Sunday, December 30, 2012


On Christmas Eve, I carefully unwrapped the moist brown paper covering one of two loaves of fruitcake and cut a few slices.  Fruitcake is like that; it’s rich, you only want a slice at the time.  This is my first ever fruitcake and it had spent the previous two weeks soaking up bourbon.  Since then, the first loaf is gone and I’m into the second one.  I shouldn’t say I am into it, because I’ve limited myself to a slice a day and most of the first loaf was enjoyed by others.  I’m trying my best to redeem fruitcake’s status from primarily serving as the blunt of jokes. 

The cake is good, but when I do it again, I’m going to dramatically increase the amount of nuts.  Here is my recipe:

Fruit mixture with buttered pans
Mix in a big bowl:  ½ cup of red cherries (cut in half), ½ cup of green cherries (cut in half) Cup of diced pineapple, 2 cups of Old English fruit and peel mix, cup of chopped pecans, cup of currants, cup of raisins, cut of chopped dates, juice and pulp from 8 citrons, 2 teaspoons of grated orange peel.  Add ½ cup of thawing orange juice frozen concentrate, and ½ cup of bourbon (I used Jim Beam).  Let it sit for a few hours to soak up the bourbon.

Butter the bottom and sides of two standard bread pans, then line with paper and butter the paper.
Mixing flour and fruit mixture
Shift together: 3 ½ cups of flour, 2 teaspoons cinnamon, 2 teaspoons nutmeg, ¼ teaspoon cloves, ½ teaspoon of all spice, then mix in teaspoon baking powder and a dash of salt. Set aside.

Separate five eggs.  Beat the egg yokes.  Set aside the egg whites.

This step is best done with a stand mixer: Put 1 ½ cups of butter (room temperature) in a large mixing bowl and cream, gradually adding 2 cups of brown sugar. Then add the egg yokes and gradually add flour mixture until all is mixed in with the butter and sugar.  Then add ½ cup of molasses.  Next, stir in the fruit mixture.   Set aside.

Fruitcake soaking up bourbon

Beat the egg whites till they form stiff peaks.  Fold egg whites into the dough and mix thoroughly, then spoon into two bread pans.  Cover with cloth and let it sit over night.

Heat oven to 250 degrees.  Bake bread for an hour, then cover the pans with paper and bake another 3.5 hours (toothpick should come out clean).  Let bread cool in pans, and then remove.  Wrap bread with paper that’s been soaked in bourbon.  Place bread in closed but not sealed container (I used a large plastic cake container) and add bourbon to the paper every few days.  Let is age for 2 weeks, then enjoy.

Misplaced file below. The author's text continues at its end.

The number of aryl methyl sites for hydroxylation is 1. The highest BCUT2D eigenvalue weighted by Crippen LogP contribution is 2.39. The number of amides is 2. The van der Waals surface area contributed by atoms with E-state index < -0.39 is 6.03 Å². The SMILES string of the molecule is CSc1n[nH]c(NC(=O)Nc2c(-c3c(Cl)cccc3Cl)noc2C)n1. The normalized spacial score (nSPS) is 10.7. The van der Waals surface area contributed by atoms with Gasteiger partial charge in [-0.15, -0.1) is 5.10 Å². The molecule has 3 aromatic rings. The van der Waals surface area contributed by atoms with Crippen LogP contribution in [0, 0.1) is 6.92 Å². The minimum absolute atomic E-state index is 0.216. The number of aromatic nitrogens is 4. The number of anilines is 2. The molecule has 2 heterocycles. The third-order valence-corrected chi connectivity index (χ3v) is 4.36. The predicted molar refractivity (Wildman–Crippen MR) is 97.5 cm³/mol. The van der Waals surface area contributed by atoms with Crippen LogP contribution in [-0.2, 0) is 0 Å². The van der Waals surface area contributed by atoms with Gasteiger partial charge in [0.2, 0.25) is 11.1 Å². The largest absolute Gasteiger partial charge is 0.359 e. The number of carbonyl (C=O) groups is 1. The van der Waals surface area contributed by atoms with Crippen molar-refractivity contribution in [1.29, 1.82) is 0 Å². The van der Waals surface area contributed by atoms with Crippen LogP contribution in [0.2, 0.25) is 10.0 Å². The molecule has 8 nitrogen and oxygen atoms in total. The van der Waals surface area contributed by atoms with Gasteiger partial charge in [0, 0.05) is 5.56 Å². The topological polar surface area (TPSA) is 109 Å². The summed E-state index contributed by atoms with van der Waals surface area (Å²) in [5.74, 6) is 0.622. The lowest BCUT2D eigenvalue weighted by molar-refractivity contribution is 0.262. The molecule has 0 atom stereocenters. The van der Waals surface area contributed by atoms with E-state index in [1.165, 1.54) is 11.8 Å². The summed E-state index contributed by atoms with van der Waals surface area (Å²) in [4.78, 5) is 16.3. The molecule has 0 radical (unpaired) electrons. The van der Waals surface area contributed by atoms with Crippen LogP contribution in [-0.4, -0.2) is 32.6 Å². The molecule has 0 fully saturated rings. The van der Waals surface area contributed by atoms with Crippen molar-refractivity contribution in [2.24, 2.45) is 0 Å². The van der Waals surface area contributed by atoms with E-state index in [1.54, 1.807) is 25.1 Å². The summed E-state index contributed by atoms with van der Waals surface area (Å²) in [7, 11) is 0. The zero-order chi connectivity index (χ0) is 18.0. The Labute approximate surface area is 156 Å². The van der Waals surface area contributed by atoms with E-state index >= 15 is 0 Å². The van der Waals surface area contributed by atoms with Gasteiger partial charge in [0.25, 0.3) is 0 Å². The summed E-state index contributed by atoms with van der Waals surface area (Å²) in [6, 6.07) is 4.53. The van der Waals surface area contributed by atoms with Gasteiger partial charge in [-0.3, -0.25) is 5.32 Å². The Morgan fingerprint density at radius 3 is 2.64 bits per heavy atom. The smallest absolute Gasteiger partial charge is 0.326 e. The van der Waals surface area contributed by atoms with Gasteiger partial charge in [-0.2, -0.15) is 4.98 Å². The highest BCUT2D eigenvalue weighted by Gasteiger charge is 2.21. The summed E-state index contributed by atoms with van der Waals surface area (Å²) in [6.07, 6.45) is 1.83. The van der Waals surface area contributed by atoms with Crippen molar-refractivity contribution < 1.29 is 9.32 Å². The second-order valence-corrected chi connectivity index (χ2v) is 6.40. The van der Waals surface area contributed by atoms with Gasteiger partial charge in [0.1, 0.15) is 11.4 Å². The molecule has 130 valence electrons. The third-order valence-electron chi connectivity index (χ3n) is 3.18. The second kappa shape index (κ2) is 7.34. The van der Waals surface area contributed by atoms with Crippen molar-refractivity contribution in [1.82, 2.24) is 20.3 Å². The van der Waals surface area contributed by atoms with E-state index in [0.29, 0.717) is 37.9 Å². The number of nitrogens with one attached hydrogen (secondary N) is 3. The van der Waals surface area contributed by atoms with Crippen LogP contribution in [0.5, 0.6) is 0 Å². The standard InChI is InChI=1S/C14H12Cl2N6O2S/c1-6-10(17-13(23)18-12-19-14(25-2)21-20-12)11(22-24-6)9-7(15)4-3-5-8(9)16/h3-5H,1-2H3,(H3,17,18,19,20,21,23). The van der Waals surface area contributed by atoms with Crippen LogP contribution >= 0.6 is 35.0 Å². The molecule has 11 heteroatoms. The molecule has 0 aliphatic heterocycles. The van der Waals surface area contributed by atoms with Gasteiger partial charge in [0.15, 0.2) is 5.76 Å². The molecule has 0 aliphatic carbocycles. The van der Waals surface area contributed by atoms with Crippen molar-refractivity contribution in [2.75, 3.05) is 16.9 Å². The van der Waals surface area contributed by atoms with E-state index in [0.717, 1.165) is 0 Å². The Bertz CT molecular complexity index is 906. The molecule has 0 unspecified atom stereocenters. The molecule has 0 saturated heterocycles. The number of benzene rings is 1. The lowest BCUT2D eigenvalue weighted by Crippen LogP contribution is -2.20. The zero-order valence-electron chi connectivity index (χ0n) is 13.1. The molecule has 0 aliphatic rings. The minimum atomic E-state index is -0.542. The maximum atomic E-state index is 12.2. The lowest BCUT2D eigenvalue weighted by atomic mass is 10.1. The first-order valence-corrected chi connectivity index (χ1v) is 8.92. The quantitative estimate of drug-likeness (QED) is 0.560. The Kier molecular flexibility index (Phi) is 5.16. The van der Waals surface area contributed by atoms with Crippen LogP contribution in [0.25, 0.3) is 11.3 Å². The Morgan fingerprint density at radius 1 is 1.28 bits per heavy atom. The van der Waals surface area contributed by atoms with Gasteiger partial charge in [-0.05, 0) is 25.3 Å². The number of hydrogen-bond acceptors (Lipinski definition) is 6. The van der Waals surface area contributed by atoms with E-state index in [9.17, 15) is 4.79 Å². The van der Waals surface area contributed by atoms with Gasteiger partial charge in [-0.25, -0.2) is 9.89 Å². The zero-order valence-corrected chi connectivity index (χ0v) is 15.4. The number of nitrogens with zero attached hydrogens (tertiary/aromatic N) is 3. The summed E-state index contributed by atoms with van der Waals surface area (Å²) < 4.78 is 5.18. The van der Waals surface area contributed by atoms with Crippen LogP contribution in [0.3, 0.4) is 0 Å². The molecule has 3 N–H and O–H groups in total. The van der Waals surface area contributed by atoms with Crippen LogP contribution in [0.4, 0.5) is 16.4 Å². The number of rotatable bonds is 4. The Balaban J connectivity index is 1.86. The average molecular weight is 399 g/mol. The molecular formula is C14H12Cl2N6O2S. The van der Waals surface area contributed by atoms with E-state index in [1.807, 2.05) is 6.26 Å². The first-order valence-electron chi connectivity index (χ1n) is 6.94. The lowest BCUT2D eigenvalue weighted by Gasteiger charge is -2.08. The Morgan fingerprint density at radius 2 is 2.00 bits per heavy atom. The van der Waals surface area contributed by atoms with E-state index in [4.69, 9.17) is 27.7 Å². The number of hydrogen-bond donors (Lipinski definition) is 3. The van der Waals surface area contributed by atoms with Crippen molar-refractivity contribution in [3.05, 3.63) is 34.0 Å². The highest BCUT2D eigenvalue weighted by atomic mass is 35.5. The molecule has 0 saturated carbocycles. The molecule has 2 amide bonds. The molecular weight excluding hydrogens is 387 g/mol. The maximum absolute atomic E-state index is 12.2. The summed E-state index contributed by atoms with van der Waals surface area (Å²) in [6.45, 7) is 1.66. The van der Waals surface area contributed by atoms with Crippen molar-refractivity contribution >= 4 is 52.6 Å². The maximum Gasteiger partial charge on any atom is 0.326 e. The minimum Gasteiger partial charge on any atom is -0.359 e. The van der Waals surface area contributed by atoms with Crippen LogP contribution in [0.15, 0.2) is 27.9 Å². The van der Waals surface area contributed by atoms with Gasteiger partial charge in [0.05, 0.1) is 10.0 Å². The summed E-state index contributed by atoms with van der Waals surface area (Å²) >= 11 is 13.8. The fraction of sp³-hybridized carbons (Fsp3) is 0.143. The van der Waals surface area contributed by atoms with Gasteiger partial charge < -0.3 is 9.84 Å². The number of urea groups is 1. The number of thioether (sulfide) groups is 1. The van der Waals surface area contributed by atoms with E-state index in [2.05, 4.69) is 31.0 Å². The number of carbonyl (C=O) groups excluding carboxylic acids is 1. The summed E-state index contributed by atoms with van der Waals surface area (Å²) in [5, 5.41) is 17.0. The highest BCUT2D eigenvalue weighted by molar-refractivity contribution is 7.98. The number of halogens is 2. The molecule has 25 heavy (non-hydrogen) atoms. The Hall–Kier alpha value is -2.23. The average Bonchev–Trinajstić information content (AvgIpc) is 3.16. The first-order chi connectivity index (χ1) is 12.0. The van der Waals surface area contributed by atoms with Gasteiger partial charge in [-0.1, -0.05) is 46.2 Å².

Have you ever had good fruitcake?  If not, you don't know what you're missing but I'd still like to hear your favorite fruitcake joke?

Wednesday, December 26, 2012

Christmas Eve 1988

C Street, Virginia City, Winter 88-89
Sometime during the Midnight Mass at St. Mary’s of the Mountain, the zephyr pounding Virginia City blew itself out.  A small group of us who’d spent the evening together stepped out into the cold.  It was now Christmas morning.  We were decked out in boots, heavy coats, scarves, gloves and hats.  The snow squeaked under our feet and the air calm.  We wasted no time and immediately began to walk in an attempt to stay warm.  Overhead, Orion tilted a little toward Mt. Bullion and the rest of my favorite winter constellations were flickering brightly: Orion’s faithful dog, the twins, the bull, the charioteer, the seven sisters.  Only a few clouds, sheer-like, remained from the storm.  We made our way up Taylor Street, toward the lighted “V” high on Mt. Davidson.  A month earlier, before the first big snow, I’d spent Saturday afternoon with Karl and Dave.  Together, we hauled loads of wire and strings of lights up the mountain and ran the lights around the whitewashed V that had been painted on rocks in a section where the sagebrush had been clipped.  The painted rocks were now buried under the snow, but the lights stood out brightly and served as a beacon as we headed uphill.